“Our customers are being exposed to the benefits of high-technology appliances and features in their workplaces and homes and therefore expect the same in their vehicles,” says Taub, executive director of science for GM’s research and development group.

    Suppliers who invest early in technology will be the ones who bring down costs and position themselves to prosper when the market for their products matures, says Thad Malesh, an auto industry analyst who tracks technology for J.D. Power and Associates in Agoura Hills, Calif. He sees global environmental concerns as a key driver in the technology race.

    Here are some of the technologies that will reduce emissions, raise fuel economy, boost performance and improve safety. See the box on Page 3i for the roles played by key suppliers.

    Breaking the links

    For more than a century, mechanical linkages have operated the steering, brakes and throttle. But the old system of cables, levers, rods and hydraulic equipment is being replaced by smaller, faster-acting and more efficient electrical components in three areas:

  • Drive-by-wire: The Chevrolet Corvette and Lexus LS 430 are two of a growing number of cars with electronically controlled throttles that rely on sensors and computers, not cables, to change engine speed. Drive-by-wire technology will help enable such advances as cylinder deactivation, variable compression and electronically controlled valves.

  • Steer-by-wire: Automakers and suppliers have started down the road toward replacing the mechanical connection between the driver and the front wheels. Electronic power steering increases fuel economy by as much as 5 percent.

    The Acura NSX, Honda S2000, and the upcoming Honda Civic Si and Saturn Vue use electronic power steering systems that eliminate the hydraulic pump and hoses. A small, powerful motor mounted in the steering column or on the rack-and-pinion provides the power that turns the wheels. But that’s just an interim step until engineers can perfect a steer-by-wire system that places electric motors somewhere in the suspension system to turn the wheels.

    An early version of an electronic steer-by-wire system, from Delphi Automotive Systems, are available on the 2002 Chevrolet Silverado and GMC Sierra. In the Quadrasteer system, the truck’s pivoting rear wheels are linked electronically to the steering wheel. A sensor in the steering column sends a signal that actuates a motor to turn the rear wheels, giving the big truck a turning radius of 37.1 feet — about the same as a mid-sized sedan. The front wheels retain the conventional mechanical system.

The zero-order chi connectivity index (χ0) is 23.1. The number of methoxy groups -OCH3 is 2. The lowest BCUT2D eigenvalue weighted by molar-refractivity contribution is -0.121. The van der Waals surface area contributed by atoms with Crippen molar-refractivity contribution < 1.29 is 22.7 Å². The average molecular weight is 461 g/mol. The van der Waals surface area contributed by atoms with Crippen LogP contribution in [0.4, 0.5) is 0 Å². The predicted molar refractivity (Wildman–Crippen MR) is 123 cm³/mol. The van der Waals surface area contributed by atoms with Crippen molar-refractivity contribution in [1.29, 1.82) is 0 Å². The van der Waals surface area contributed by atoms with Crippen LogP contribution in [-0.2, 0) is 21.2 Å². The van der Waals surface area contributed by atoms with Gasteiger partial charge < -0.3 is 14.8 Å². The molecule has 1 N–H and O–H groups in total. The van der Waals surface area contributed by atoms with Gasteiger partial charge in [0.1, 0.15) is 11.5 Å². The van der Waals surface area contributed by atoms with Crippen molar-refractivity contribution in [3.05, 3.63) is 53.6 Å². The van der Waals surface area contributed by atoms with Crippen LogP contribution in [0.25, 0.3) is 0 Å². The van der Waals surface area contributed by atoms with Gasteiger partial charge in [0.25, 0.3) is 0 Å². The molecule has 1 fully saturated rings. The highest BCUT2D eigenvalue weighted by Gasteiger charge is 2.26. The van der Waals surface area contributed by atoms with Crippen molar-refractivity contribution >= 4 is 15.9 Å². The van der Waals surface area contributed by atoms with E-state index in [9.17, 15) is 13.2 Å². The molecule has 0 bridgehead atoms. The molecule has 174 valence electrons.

• Brake-by-wire: Today virtually all automobile brakes are hydraulic, using a master cylinder and a series of pipes to deliver hydraulic pressure to each wheel. But a number of technical hurdles have to be overcome before brakes go fully electronic. Engineers must first perfect the 42-volt electric systems that are needed to power the energy-intensive electric brakes. Then they have to design an electromechanical brake caliper that fits into the small area inside the wheel.

    In the meantime electrohydraulic brakes, scheduled to appear next spring for the first time on the 2003 Mercedes-Benz SL roadster, use an electronically powered master cylinder that determines the correct braking pressure for each wheel. Fully electronic brakes could be on the road by 2005.

    Under the hood

    Automakers seeking to wring maximum efficiency from internal combustion engines are concentrating on diesels, better fuel-delivery systems, hybrids and other technologies. Transmissions also are changing.

  • Diesel technology: Big advances have been made in diesel technology in the last five years. The diesel is no longer the smelly, smoky, chattering engine most Americans remember from the 1970s, when GM rushed hastily designed versions onto the market in response to a sharp drop in the supply of imported oil.

    Common-rail injection — in which diesel fuel is injected into the cylinders under very high pressure — combined with advanced turbocharging and more efficient combustion chamber design has enabled lean-burning diesels to run smoother, quieter and cleaner. Fuel economy on some cars, such as the subcompact Volkswagen Lupo and Audi A2 sold in Europe, deliver highway fuel economy of around 90 mpg.